A Kiwi Flies to Oshkosh

A New Zealand citizen who resides in Japan recounts his summer adventure flying a Super Decathalon three-quarters of the way across the United States from Southern California to attend his first EAA Fly-In in Oshkosh. A witty perspective on aviation's most populous pilgrimage.


I‘d purchased a 1995 American Champion Super Decathalon, and beforeshipping it home to Japan it seemed almost sacrilegious not to fly it toOshkosh. So I departed Chino, California (CNO) on July 26th at 1300 local,with my camping gear in the back and full tanks. After skirting the Las VegasClass B and deviating around the north side of the Grand Canyon special-useairspace, my first fuel stop was Page, Arizona (PGA, elevation 4,310′). Aftertopping off at Page, I headed for Grand Junction, Colorado (GJT, 4,860’)where I fueled up again and stayed the night.

Crossing the Rockies

Route map (click for larger image)Bright and early on the 27th, I headed for the high passalong route I-70 (elevation 11,990′). But I ran into some serious precipitationand had to zoom down into the valley and land at Eagle County Regional, Colorado(EGE, 6,540′) where I hung out for three hours hoping for a break in therain. I talked to Flight Service and they reckoned it should be okay to theeast towards Denver, so I saddled up and took a look. Sure enough, all therain was on the mountains around Eagle and towards the west, so I skimmedalong under a 14,000 foot ceiling and headed for the pass. I slipped overthe pass, descended to 7,500 MSL to avoid the Denver Class B Airspace, andproceeded on to a little airport in Ogallala, Nebraska (OGA, 3,280′).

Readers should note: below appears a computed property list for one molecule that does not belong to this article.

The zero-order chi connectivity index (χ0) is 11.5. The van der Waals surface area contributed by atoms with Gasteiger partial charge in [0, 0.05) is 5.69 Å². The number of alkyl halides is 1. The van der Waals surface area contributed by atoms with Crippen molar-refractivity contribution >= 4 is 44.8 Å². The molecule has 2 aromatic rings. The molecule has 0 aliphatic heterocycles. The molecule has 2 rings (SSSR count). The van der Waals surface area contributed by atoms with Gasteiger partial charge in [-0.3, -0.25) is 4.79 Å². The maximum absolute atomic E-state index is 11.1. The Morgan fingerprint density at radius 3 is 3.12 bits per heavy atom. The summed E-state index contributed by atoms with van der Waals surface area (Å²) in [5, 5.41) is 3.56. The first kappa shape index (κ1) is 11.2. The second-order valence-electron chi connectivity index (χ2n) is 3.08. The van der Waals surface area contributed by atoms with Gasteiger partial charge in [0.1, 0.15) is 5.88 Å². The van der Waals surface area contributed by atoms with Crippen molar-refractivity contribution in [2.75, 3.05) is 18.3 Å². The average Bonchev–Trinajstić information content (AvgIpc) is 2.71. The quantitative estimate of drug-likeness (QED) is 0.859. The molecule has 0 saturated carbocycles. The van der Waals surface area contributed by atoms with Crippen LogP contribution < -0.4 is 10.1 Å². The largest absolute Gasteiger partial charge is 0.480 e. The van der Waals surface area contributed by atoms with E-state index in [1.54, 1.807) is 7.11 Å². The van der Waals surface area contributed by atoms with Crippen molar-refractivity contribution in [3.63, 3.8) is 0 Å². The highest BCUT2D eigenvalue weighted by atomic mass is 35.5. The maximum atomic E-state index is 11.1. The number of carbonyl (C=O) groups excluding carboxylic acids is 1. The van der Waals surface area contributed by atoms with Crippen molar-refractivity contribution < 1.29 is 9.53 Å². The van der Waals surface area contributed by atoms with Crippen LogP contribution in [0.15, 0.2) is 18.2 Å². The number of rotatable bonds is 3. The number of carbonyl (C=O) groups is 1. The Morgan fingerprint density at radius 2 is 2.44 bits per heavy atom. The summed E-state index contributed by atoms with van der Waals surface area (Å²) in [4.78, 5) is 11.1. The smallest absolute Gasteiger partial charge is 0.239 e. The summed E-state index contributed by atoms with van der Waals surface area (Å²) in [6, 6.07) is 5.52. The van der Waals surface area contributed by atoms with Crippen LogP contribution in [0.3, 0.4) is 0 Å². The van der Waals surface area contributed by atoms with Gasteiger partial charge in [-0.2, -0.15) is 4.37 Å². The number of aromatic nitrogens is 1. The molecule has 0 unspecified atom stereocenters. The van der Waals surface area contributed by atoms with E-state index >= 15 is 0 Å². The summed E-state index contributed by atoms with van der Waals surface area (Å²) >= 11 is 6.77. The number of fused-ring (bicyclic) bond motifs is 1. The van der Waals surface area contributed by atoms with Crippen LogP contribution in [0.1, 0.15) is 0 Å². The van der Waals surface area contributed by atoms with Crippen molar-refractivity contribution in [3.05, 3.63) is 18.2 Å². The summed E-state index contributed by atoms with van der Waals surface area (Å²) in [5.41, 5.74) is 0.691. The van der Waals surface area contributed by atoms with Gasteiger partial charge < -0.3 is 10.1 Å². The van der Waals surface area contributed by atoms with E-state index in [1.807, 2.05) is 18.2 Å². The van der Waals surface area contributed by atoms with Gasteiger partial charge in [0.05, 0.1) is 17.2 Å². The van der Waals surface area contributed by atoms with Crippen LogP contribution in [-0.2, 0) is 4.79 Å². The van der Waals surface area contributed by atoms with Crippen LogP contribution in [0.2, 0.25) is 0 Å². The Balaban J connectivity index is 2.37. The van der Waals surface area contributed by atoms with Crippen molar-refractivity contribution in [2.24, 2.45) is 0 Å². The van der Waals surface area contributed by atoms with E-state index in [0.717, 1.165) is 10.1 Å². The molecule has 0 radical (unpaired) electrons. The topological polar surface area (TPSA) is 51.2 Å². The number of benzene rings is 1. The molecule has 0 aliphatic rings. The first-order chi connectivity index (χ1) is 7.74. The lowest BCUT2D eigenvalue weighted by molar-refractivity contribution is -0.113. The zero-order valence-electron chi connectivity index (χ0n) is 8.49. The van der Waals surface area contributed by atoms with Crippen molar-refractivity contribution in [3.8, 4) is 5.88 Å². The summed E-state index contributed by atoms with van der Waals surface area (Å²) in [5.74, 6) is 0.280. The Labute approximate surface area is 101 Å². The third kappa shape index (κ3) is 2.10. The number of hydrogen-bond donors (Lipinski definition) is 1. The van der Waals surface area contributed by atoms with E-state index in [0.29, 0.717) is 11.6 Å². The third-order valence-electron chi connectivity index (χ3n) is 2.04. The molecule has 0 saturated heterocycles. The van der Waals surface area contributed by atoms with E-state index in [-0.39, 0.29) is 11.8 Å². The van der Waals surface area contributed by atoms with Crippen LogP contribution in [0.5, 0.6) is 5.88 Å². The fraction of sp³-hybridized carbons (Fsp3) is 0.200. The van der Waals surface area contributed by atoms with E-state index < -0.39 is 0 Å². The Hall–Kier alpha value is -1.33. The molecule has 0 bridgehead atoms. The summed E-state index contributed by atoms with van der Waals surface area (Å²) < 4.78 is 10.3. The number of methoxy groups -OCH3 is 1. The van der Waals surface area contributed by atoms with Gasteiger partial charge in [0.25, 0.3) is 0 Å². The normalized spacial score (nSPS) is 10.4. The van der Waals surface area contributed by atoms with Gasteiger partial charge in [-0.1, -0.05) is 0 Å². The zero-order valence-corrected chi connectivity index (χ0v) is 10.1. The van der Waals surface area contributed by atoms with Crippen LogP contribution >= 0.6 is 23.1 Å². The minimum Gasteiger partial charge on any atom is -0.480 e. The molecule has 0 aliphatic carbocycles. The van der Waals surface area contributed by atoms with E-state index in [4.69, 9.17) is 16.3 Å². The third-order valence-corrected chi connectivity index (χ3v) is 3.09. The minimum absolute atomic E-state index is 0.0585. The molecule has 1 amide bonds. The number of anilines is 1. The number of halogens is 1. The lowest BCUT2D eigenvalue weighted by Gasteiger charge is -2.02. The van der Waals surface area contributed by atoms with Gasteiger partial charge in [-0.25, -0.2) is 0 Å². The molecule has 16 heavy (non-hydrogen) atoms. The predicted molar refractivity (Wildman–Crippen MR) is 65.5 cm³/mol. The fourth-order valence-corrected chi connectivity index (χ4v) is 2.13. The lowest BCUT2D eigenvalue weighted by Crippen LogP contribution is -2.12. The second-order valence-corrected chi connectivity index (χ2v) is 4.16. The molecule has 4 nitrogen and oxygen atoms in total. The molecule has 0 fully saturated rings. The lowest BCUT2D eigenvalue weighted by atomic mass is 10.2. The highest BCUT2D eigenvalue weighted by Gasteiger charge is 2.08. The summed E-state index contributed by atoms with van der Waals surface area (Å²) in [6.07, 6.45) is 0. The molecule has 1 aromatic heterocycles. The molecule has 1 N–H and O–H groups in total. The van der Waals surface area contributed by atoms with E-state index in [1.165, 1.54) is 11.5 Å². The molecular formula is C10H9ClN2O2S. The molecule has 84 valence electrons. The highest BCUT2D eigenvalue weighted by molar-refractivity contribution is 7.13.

While refueling at Ogallala, the man at the FBO told me that some fellowsfrom a Cessna 180 parked on the ramp have been talking to the weather man,and there is a huge line of thunderstorms lined up between Sioux City andOshkosh. These guys were talking about staying the night and then after anothercall to Flight Service decided to head north to Pierre, South Dakota andthen over to Oshkosh in the morning. The radar showed the stuff headingeast-southeast so — not being one for wasting miles in the wrong direction— I decided to head a little north and try to skirt around the stuff whenI find it. This turns out to be a good plan: head on-course until the windscreenstarts getting wet, then divert north until the rain stops. I flew halfwayto Fairmont, Minnesota with on-and-off rain as I repeatedly zigzagged tothe north and then back on course.

By the time I reached Fairmont, Minnesota (FRM, elevation 1,160′), it hadgotten too late to hit Oshkosh, so I tied down the Decathalon and calledfor a nearby motel to come pick me up. I arranged with the local FBO to fuelme up at 0630 so I could try and beat the arrival rush into Mecca.

Oshkosh Arrival

Super Decathalon N33RYThe 28th dawned clear and with some scattered cloud, and I headed off onthe direct route to the Oshkosh initial approach point at Ripon. While cruisingat 5,500 feet for a couple of hours, I kept reviewing the special Oshkosharrival procedures that I had downloaded from the EAA home page. I had pre-loadedthe lat/lon for Ripon and Fisk into my Garmin GPSMAP-195 so navigating thearrival was a piece of cake. Approaching Ripon, I descended to the prescribed1,800 MSL and 90 knots IAS, and followed the railroad tracks (and GPS) toFisk.